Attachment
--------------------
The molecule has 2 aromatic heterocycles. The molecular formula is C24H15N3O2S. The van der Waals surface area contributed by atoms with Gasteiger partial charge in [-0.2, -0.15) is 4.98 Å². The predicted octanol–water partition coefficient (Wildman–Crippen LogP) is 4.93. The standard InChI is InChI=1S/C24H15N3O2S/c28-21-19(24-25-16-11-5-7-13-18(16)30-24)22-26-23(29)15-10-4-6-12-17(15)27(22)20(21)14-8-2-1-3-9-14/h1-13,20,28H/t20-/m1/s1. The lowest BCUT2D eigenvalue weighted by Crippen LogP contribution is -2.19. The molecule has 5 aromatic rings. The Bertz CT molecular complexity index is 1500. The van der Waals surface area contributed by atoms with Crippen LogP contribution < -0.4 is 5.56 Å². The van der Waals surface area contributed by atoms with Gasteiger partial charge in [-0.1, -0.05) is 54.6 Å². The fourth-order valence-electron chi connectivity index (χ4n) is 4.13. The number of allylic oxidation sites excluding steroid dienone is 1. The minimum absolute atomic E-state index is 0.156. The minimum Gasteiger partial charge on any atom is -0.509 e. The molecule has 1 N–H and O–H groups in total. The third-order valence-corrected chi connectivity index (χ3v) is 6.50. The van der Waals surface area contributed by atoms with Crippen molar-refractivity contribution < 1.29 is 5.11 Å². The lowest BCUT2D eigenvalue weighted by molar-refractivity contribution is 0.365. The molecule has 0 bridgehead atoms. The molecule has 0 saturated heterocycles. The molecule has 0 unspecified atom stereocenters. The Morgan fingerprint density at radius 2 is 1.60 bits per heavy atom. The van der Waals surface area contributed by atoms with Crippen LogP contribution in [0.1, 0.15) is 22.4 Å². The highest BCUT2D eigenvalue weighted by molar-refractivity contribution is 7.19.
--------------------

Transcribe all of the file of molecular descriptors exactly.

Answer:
The molecule has 2 aromatic heterocycles. The molecular formula is C24H15N3O2S. The van der Waals surface area contributed by atoms with Gasteiger partial charge in [-0.2, -0.15) is 4.98 Å². The predicted octanol–water partition coefficient (Wildman–Crippen LogP) is 4.93. The standard InChI is InChI=1S/C24H15N3O2S/c28-21-19(24-25-16-11-5-7-13-18(16)30-24)22-26-23(29)15-10-4-6-12-17(15)27(22)20(21)14-8-2-1-3-9-14/h1-13,20,28H/t20-/m1/s1. The lowest BCUT2D eigenvalue weighted by Crippen LogP contribution is -2.19. The molecule has 5 aromatic rings. The Bertz CT molecular complexity index is 1500. The van der Waals surface area contributed by atoms with Crippen LogP contribution < -0.4 is 5.56 Å². The van der Waals surface area contributed by atoms with Gasteiger partial charge in [-0.1, -0.05) is 54.6 Å². The fourth-order valence-electron chi connectivity index (χ4n) is 4.13. The number of allylic oxidation sites excluding steroid dienone is 1. The minimum absolute atomic E-state index is 0.156. The minimum Gasteiger partial charge on any atom is -0.509 e. The molecule has 1 N–H and O–H groups in total. The third-order valence-corrected chi connectivity index (χ3v) is 6.50. The van der Waals surface area contributed by atoms with Crippen molar-refractivity contribution < 1.29 is 5.11 Å². The lowest BCUT2D eigenvalue weighted by molar-refractivity contribution is 0.365. The molecule has 0 bridgehead atoms. The molecule has 0 saturated heterocycles. The molecule has 0 unspecified atom stereocenters. The Morgan fingerprint density at radius 2 is 1.60 bits per heavy atom. The van der Waals surface area contributed by atoms with Crippen LogP contribution in [0.1, 0.15) is 22.4 Å². The highest BCUT2D eigenvalue weighted by molar-refractivity contribution is 7.19.